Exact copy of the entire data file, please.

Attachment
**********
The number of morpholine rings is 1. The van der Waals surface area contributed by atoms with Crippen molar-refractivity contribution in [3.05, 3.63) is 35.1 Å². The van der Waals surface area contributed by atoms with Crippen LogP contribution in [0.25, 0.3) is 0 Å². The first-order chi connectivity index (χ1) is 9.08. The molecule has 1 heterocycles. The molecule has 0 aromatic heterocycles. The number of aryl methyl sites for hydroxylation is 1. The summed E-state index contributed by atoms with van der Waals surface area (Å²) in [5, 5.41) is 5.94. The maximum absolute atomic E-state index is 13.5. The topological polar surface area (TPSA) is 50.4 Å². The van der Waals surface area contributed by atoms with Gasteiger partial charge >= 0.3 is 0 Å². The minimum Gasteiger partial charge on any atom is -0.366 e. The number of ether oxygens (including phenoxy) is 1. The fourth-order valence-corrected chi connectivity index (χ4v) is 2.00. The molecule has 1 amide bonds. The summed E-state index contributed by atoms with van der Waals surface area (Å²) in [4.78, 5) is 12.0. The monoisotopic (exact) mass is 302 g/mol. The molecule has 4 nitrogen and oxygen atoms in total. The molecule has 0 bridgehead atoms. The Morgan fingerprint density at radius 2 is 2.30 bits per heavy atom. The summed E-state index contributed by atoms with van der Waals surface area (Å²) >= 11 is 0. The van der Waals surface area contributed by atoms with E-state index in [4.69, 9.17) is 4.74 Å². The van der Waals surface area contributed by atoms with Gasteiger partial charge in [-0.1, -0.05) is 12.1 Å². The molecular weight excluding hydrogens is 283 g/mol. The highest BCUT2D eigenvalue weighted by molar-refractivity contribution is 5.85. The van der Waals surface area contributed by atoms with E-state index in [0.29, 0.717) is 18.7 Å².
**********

The number of morpholine rings is 1. The van der Waals surface area contributed by atoms with Crippen molar-refractivity contribution in [3.05, 3.63) is 35.1 Å². The van der Waals surface area contributed by atoms with Crippen LogP contribution in [0.25, 0.3) is 0 Å². The first-order chi connectivity index (χ1) is 9.08. The molecule has 1 heterocycles. The molecule has 0 aromatic heterocycles. The number of aryl methyl sites for hydroxylation is 1. The summed E-state index contributed by atoms with van der Waals surface area (Å²) in [5, 5.41) is 5.94. The maximum absolute atomic E-state index is 13.5. The topological polar surface area (TPSA) is 50.4 Å². The van der Waals surface area contributed by atoms with Gasteiger partial charge >= 0.3 is 0 Å². The minimum Gasteiger partial charge on any atom is -0.366 e. The number of ether oxygens (including phenoxy) is 1. The fourth-order valence-corrected chi connectivity index (χ4v) is 2.00. The molecule has 1 amide bonds. The summed E-state index contributed by atoms with van der Waals surface area (Å²) in [4.78, 5) is 12.0. The monoisotopic (exact) mass is 302 g/mol. The molecule has 4 nitrogen and oxygen atoms in total. The molecule has 0 bridgehead atoms. The Morgan fingerprint density at radius 2 is 2.30 bits per heavy atom. The summed E-state index contributed by atoms with van der Waals surface area (Å²) >= 11 is 0. The van der Waals surface area contributed by atoms with E-state index in [4.69, 9.17) is 4.74 Å². The van der Waals surface area contributed by atoms with Gasteiger partial charge in [-0.1, -0.05) is 12.1 Å². The molecular weight excluding hydrogens is 283 g/mol. The highest BCUT2D eigenvalue weighted by molar-refractivity contribution is 5.85. The van der Waals surface area contributed by atoms with E-state index in [0.29, 0.717) is 18.7 Å².